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Home Geography by  C. C. Long

A Trip to the Highlands

U NCLE TOM had been telling Fred and me about many strange places he had seen. Last of all, he told us about some high mountains he had climbed. We wanted to climb one very much. So father said he would go with us up a high hill not far from the city.

Mother did not need to call us in the morning, for we woke up very early. The sky in the east was bright, and we knew that soon we should see the sun. We wanted to start at once, but mother said it would be better to have breakfast first.

We put on thick shoes that the stones would not easily cut. Father gave each of us a stout stick to help us climb. Fred had a knapsack, in which mother put some bread, cold meat, crackers, and a cup to drink from. In one corner we put some towels.

We were soon outside the city, walking along the road. We passed a village, and went through fields and woods. By and by we could see the land before us rising higher and higher. We saw no longer such beautiful farms and gardens as we had passed.

In a little while we reached the foot of the hill and began to ascend. As we went up the slope, we came to steep, rugged places that were hard to climb, where we needed our sticks. The trees were smaller, and there were many bushes. There were large rocks, too, in the sides of the hill. At the foot, the weather was quite warm, but it grew cooler and cooler the higher we went.


As we went up the slope.

"On the summit at last!" cried Fred, as we reached the top.

From where we stood, we could see the city with its little straight streets, that look so wide when we walk on them. We could see the house-tops, too, and the church steeples. Then father showed us the village we passed, and the woods we went through. But the trees looked like bushes, and some men at the foot of the hill looked no larger than the baby.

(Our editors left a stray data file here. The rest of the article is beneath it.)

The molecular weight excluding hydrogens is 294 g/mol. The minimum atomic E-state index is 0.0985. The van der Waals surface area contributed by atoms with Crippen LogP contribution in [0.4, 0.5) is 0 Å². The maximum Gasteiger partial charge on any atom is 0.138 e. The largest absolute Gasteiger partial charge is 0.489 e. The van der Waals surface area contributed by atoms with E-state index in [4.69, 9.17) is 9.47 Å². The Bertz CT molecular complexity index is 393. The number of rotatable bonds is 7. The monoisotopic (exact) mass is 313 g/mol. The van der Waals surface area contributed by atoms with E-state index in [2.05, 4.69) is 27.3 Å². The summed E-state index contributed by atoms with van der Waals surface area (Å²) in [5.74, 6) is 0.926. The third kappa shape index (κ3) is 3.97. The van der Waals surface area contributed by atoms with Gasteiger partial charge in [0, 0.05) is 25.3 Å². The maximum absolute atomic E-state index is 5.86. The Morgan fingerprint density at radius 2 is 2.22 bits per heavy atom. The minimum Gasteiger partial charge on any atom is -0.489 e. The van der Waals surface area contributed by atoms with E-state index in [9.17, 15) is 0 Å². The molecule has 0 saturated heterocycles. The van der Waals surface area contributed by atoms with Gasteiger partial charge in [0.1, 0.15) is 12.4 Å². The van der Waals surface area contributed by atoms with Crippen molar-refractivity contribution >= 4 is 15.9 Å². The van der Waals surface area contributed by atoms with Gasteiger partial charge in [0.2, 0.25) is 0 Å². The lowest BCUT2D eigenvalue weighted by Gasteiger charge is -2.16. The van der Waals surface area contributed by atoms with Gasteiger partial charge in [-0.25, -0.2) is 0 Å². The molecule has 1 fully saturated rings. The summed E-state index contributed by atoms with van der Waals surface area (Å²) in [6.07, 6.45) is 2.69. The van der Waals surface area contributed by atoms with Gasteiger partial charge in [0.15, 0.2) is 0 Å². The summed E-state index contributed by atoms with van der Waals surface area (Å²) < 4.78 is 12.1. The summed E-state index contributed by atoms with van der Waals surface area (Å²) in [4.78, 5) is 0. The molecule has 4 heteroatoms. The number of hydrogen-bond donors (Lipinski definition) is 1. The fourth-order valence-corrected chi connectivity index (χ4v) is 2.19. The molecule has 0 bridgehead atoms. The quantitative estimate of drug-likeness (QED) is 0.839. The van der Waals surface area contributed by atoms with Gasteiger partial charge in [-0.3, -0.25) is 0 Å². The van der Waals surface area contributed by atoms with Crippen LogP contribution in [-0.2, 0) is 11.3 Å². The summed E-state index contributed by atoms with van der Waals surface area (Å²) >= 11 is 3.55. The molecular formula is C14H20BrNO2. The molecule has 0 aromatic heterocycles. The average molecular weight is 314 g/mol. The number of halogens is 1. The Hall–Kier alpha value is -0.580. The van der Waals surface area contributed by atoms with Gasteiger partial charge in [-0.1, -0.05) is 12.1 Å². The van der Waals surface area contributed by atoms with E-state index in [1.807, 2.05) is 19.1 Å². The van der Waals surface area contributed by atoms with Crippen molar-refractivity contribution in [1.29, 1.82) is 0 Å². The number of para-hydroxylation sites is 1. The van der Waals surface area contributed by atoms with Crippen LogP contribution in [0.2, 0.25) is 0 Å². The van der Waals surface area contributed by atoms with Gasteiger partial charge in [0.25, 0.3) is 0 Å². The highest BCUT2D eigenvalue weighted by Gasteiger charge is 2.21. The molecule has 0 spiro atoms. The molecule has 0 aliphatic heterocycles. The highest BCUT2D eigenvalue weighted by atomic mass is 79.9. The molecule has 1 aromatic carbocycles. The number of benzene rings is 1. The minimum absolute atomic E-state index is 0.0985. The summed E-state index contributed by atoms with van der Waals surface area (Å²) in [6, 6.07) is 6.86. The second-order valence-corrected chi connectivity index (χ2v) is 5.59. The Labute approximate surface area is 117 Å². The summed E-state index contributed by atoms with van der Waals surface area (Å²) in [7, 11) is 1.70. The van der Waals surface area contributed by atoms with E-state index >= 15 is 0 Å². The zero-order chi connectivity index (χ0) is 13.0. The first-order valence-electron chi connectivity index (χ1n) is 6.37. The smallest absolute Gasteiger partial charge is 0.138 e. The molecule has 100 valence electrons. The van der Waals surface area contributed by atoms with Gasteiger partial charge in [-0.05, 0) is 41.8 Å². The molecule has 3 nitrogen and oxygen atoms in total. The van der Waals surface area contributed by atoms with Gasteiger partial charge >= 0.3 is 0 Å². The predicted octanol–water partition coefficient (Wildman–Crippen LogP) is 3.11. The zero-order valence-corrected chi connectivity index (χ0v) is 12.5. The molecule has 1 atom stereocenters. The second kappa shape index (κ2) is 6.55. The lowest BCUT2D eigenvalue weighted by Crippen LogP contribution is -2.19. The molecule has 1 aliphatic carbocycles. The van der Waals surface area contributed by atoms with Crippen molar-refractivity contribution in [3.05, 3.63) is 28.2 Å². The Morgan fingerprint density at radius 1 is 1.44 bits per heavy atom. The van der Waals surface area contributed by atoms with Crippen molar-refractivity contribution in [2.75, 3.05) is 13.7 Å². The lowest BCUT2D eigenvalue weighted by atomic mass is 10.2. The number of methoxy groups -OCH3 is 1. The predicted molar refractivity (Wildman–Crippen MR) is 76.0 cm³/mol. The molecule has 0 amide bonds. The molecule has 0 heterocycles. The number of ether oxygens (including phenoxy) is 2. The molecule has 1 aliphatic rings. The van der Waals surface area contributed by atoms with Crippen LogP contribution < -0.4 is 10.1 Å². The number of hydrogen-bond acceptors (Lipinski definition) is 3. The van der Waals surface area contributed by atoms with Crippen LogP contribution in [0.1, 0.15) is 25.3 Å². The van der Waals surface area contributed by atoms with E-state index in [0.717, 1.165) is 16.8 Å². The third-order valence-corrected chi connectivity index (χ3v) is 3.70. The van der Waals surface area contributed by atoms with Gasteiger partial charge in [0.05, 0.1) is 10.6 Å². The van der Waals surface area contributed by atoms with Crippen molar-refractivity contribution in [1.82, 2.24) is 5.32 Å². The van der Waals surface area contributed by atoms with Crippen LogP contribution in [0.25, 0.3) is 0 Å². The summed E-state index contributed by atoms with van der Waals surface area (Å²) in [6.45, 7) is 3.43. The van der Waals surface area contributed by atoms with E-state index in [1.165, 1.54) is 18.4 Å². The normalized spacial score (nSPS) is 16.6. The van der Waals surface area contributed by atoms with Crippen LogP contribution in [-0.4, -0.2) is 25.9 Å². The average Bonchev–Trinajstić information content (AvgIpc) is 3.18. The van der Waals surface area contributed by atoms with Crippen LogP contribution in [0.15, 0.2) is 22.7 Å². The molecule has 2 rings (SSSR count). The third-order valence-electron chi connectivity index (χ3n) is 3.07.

We could see the city with its little straight streets.

Down the mountain, a little way, we found a spring where the water was clear and cool. Here we sat down on a rock, and ate the lunch we had brought. While we rested, we watched the little rill that flowed from the spring—

"Blue in the shadow,

Silver in the sun."

Down the hill, it was larger, and we saw other rills flowing into it. When it reached the valley, it was much larger; and farther down, father said, boats could sail on it.

Before us, in the valley, lay a large sheet of still water.


In the valley, lay a large sheet of still water.

"Oh, how pretty!" exclaimed I.

"Yes, that is a lake," said father. "How beautiful it looks as the sunlight plays on its smooth surface! It reflects in its clear water the sky and the trees around it."

"I can see an island in the lake," said Fred. "Vessels are sailing all round it."

"Are all islands small, like that?" he asked.

"Oh, no!" said father. "Some islands are hundreds of miles round, and have many people living upon them."

Fred then pointed to a piece of land extending out into the water, and asked whether that, too, was an island.

"No," replied father, "that is a peninsula. It is land almost surrounded by water. And the narrow neck which joins the peninsula to the mainland is called an isthmus.

"You see the bend in the land, with the water from the lake running in?" asked father.

"Yes," said Fred.

"That is called a bay. Around every ocean, which is a much larger body of water, there are many such bays.

"The narrow strip of water, which a boat is just entering, is called a strait. The strait separates the island from the mainland."

Stretching far away to the east was flat, level land, which father called a plain. Scattered here and there were many farmhouses and quiet villages. Little bright, sparkling streams wound their way like silver threads through the green grass of the meadows. It was a lovely scene indeed!

The sun was already low in the west as we made ready to return. As it set—

A wonderful glory of color,

A splendor of shifting light—

Orange and scarlet and purple

Flamed in the sky so bright.

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